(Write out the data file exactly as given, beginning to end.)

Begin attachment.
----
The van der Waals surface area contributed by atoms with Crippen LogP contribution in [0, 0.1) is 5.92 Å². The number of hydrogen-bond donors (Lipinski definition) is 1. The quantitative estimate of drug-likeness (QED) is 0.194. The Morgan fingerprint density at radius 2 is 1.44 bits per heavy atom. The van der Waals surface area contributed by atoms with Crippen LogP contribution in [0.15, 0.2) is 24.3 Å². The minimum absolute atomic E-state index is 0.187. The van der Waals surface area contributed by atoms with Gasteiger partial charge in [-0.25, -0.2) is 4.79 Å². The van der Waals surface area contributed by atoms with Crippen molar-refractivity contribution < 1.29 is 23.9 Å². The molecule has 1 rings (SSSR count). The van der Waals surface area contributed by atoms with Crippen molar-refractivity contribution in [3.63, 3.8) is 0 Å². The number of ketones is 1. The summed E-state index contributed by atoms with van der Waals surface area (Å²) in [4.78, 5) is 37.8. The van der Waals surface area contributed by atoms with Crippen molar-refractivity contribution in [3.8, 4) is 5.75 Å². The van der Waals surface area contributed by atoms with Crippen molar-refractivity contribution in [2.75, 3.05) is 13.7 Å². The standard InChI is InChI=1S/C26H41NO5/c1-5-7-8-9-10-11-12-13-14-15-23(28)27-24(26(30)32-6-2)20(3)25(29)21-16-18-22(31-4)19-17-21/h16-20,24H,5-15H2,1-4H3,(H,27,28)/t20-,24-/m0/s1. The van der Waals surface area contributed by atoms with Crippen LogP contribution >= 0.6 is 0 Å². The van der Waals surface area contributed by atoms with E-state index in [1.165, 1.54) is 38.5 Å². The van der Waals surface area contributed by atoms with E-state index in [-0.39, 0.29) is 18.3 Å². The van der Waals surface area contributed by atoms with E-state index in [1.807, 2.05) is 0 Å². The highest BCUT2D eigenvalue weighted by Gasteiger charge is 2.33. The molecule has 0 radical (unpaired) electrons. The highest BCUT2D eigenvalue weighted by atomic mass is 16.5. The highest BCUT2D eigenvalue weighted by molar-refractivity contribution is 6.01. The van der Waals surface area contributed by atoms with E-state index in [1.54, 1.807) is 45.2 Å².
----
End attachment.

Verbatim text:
The van der Waals surface area contributed by atoms with Crippen LogP contribution in [0, 0.1) is 5.92 Å². The number of hydrogen-bond donors (Lipinski definition) is 1. The quantitative estimate of drug-likeness (QED) is 0.194. The Morgan fingerprint density at radius 2 is 1.44 bits per heavy atom. The van der Waals surface area contributed by atoms with Crippen LogP contribution in [0.15, 0.2) is 24.3 Å². The minimum absolute atomic E-state index is 0.187. The van der Waals surface area contributed by atoms with Gasteiger partial charge in [-0.25, -0.2) is 4.79 Å². The van der Waals surface area contributed by atoms with Crippen molar-refractivity contribution < 1.29 is 23.9 Å². The molecule has 1 rings (SSSR count). The van der Waals surface area contributed by atoms with Crippen molar-refractivity contribution in [3.63, 3.8) is 0 Å². The number of ketones is 1. The summed E-state index contributed by atoms with van der Waals surface area (Å²) in [4.78, 5) is 37.8. The van der Waals surface area contributed by atoms with Crippen molar-refractivity contribution in [3.8, 4) is 5.75 Å². The van der Waals surface area contributed by atoms with Crippen molar-refractivity contribution in [2.75, 3.05) is 13.7 Å². The standard InChI is InChI=1S/C26H41NO5/c1-5-7-8-9-10-11-12-13-14-15-23(28)27-24(26(30)32-6-2)20(3)25(29)21-16-18-22(31-4)19-17-21/h16-20,24H,5-15H2,1-4H3,(H,27,28)/t20-,24-/m0/s1. The van der Waals surface area contributed by atoms with Crippen LogP contribution >= 0.6 is 0 Å². The van der Waals surface area contributed by atoms with E-state index in [1.165, 1.54) is 38.5 Å². The van der Waals surface area contributed by atoms with E-state index in [-0.39, 0.29) is 18.3 Å². The van der Waals surface area contributed by atoms with E-state index in [1.807, 2.05) is 0 Å². The highest BCUT2D eigenvalue weighted by Gasteiger charge is 2.33. The molecule has 0 radical (unpaired) electrons. The highest BCUT2D eigenvalue weighted by atomic mass is 16.5. The highest BCUT2D eigenvalue weighted by molar-refractivity contribution is 6.01. The van der Waals surface area contributed by atoms with E-state index in [1.54, 1.807) is 45.2 Å².